Mildred Lehman, launched campaign to reduce medical errors
Tucked amid the precise language of someone schooled in the subtleties of health care policy is a sentence that showed Mildred Lehman had a personal relationship to her topic when in 2004 she wrote the forward to "The Patient Safety Handbook.''
Just after mentioning that 98,000 people die accidentally each year due to medical errors in hospitals, she added a sobering aside: "This aggrieved mother sees in the grim national numbers the sweet young face of a beautiful and talented daughter who left behind two children suddenly bereft.''
Her daughter Betsy Lehman, a health columnist for the Globe, died in 1994 after receiving an overdose of chemotherapy at Dana-Farber Cancer Institute. With an equanimity that impressed all, Mrs. Lehman found ways great and small to contribute to the Betsy Lehman Center for Patient Safety and Medical Error Reduction, launched nearly a decade after her daughter's death.
Mrs. Lehman, who spent her youth in New England and returned after a career in writing and health care public affairs in Washington, D.C., died of complications of vascular dementia March 25 in Hebrew Rehabilitation Center in Roslindale. She was 93 and had moved to Brookline more than a dozen years ago.
"Instead of becoming bitter, she found a couple of paths that helped her, and she made contributions,'' said her daughter Ann Katz of Brookline. "One was being willing to speak publicly about the importance of patient safety and reduction of medical error.''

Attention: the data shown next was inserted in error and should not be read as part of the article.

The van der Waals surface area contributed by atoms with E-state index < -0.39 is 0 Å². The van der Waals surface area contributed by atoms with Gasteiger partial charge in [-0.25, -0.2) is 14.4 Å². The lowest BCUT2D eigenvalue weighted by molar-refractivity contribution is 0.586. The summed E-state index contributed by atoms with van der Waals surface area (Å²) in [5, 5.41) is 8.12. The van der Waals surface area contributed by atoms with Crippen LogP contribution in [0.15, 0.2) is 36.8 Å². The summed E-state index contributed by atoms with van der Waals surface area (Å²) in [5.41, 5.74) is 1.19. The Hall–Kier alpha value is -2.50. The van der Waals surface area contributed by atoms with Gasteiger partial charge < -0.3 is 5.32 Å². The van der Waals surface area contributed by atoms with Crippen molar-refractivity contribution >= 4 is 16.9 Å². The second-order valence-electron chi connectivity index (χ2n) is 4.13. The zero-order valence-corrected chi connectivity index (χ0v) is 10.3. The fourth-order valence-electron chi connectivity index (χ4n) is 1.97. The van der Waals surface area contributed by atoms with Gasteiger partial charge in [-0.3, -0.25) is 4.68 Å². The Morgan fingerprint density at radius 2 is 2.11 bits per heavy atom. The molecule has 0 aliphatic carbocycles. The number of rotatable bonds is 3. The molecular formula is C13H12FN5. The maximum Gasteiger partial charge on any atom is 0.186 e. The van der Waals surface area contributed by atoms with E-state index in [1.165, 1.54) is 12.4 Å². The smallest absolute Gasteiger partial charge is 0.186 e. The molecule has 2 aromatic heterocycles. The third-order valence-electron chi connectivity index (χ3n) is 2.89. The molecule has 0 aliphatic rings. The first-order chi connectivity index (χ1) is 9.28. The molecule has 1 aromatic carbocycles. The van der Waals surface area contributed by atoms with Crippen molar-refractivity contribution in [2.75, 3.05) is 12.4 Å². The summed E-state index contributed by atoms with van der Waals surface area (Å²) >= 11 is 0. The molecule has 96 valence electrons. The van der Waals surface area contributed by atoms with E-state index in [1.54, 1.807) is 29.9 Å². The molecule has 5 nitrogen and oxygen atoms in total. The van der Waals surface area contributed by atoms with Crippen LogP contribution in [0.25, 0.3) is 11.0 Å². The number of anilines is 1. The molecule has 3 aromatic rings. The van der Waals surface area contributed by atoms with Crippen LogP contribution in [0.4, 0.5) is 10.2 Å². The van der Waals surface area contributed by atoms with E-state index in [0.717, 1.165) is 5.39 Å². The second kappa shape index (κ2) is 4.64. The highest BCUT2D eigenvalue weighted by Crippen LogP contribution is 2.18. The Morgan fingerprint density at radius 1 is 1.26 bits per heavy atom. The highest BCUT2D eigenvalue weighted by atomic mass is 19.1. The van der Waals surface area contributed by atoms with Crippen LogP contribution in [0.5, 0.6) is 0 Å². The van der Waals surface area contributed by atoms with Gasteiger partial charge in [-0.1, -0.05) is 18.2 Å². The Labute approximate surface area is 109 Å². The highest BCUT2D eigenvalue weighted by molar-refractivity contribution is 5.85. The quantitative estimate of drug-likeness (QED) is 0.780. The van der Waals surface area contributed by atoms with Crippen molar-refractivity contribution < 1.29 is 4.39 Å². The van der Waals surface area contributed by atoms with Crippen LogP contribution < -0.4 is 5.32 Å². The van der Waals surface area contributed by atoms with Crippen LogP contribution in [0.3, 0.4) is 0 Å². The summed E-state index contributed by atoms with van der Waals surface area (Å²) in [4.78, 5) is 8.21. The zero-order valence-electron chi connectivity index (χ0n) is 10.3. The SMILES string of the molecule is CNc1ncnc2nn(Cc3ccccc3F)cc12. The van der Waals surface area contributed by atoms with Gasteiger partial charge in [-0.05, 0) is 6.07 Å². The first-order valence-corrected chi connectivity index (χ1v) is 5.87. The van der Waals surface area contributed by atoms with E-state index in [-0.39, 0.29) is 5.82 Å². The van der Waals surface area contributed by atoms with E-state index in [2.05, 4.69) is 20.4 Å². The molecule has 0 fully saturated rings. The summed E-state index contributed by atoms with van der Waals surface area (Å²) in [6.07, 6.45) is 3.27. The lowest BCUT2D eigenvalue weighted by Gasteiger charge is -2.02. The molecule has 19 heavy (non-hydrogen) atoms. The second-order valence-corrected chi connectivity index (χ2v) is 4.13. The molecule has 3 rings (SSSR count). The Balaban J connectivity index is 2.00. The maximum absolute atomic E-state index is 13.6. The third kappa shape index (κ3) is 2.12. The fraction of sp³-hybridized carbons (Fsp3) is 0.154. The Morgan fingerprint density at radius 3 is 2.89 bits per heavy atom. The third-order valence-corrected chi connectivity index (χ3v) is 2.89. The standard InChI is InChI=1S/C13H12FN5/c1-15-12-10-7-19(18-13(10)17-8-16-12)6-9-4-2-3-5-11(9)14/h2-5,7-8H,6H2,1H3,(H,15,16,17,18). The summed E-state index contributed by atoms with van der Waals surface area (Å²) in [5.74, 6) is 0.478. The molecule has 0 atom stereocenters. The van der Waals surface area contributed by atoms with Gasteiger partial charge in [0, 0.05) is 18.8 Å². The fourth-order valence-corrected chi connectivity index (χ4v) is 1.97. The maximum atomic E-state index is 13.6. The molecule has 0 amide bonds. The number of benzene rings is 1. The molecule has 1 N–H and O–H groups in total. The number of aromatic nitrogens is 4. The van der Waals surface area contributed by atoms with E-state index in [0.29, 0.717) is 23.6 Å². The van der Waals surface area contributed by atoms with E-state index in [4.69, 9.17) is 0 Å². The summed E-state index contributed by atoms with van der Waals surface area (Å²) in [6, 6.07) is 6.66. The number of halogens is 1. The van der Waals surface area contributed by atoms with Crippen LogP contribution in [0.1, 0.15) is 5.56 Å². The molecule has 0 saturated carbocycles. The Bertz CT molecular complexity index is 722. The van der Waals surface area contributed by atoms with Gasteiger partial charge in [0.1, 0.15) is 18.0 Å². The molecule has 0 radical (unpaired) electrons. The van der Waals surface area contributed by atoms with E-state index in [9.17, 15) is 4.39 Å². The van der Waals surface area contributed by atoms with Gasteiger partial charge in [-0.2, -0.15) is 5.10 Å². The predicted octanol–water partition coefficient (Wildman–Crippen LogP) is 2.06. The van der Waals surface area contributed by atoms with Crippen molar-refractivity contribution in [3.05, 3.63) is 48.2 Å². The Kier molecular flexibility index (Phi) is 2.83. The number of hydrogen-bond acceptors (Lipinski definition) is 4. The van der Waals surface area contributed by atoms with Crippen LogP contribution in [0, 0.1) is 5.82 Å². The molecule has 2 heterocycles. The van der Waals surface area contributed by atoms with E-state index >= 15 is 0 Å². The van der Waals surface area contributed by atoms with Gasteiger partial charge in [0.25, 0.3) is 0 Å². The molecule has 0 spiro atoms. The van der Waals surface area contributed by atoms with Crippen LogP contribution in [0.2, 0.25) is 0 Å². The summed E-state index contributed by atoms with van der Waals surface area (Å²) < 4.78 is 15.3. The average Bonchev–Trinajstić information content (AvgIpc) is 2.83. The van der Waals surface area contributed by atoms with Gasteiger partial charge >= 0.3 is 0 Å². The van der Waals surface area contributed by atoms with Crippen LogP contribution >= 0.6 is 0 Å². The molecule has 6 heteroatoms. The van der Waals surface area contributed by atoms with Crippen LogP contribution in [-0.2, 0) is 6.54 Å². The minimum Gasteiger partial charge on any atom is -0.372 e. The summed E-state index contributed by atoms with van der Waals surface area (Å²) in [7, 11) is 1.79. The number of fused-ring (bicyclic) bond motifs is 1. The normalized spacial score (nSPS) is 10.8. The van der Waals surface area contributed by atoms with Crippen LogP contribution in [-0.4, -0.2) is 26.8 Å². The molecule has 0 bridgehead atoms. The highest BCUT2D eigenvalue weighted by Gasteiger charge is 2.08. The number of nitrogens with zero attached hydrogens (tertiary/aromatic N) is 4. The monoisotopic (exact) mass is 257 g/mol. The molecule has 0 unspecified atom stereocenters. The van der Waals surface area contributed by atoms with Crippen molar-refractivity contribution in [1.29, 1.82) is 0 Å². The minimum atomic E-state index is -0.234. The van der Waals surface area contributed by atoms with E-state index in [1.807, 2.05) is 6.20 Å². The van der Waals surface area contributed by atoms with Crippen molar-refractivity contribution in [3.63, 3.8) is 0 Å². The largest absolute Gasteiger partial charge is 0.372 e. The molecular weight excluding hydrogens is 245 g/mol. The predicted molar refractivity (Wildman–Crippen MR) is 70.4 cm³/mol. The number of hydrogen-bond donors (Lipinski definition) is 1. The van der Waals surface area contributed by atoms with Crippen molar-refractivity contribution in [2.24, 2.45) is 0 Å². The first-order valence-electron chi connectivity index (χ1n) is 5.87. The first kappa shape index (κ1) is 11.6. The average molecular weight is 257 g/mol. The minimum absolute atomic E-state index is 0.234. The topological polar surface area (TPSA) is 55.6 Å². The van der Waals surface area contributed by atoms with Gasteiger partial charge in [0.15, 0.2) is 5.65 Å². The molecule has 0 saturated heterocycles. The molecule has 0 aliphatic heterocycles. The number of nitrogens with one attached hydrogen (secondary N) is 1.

Through the Betsy Lehman Center and its awards recognizing efforts by hospitals and health agencies to increase patient safety, Mrs. Lehman helped shield families from the sadness she knew firsthand.
"She was someone who was able to channel the grief she felt about her daughter's loss into a very productive effort to prevent other families from having to go through the same sort of tragedy,'' said John Auerbach, the state's public health commissioner. "Mrs. Lehman was insightful, gracious, and thoughtful about the ways that government could play an active role in terms of trying to improve quality of care.''
At the Globe, Betsy Lehman had used her columns to untangle the complexities of health care for readers.
"One point about Mildred I always respected was that she didn't want the center to be a memorial to Betsy's death,'' said Nancy Ridley, former executive director of the Betsy Lehman Center. "She wanted it to be a celebration of her life, of her professional work to educate consumers.''
Born Mildred Kharfen in Cherry Valley, Pa., Mrs. Lehman was 2 when her mother died just as her father was engineering a move to run a New Hampshire factory that made manicure instruments.
Until he fully settled in New England, she was raised by her maternal grandmother, a warm relationship Mrs. Lehman reprised in reverse decades later when her daughter died.
While still a child, she moved to Keene, N.H., where she won academic awards, was captain of a championship basketball team, and graduated from high school at 16 in 1934.
She attended a college in Pittsburgh before graduating from Simmons College in Boston, where she majored in English.
After a foray into graduate work that included studying in Vermont with the poet Robert Frost at Middlebury College's Bread Loaf School, she worked at newspapers in New Jersey during World War II.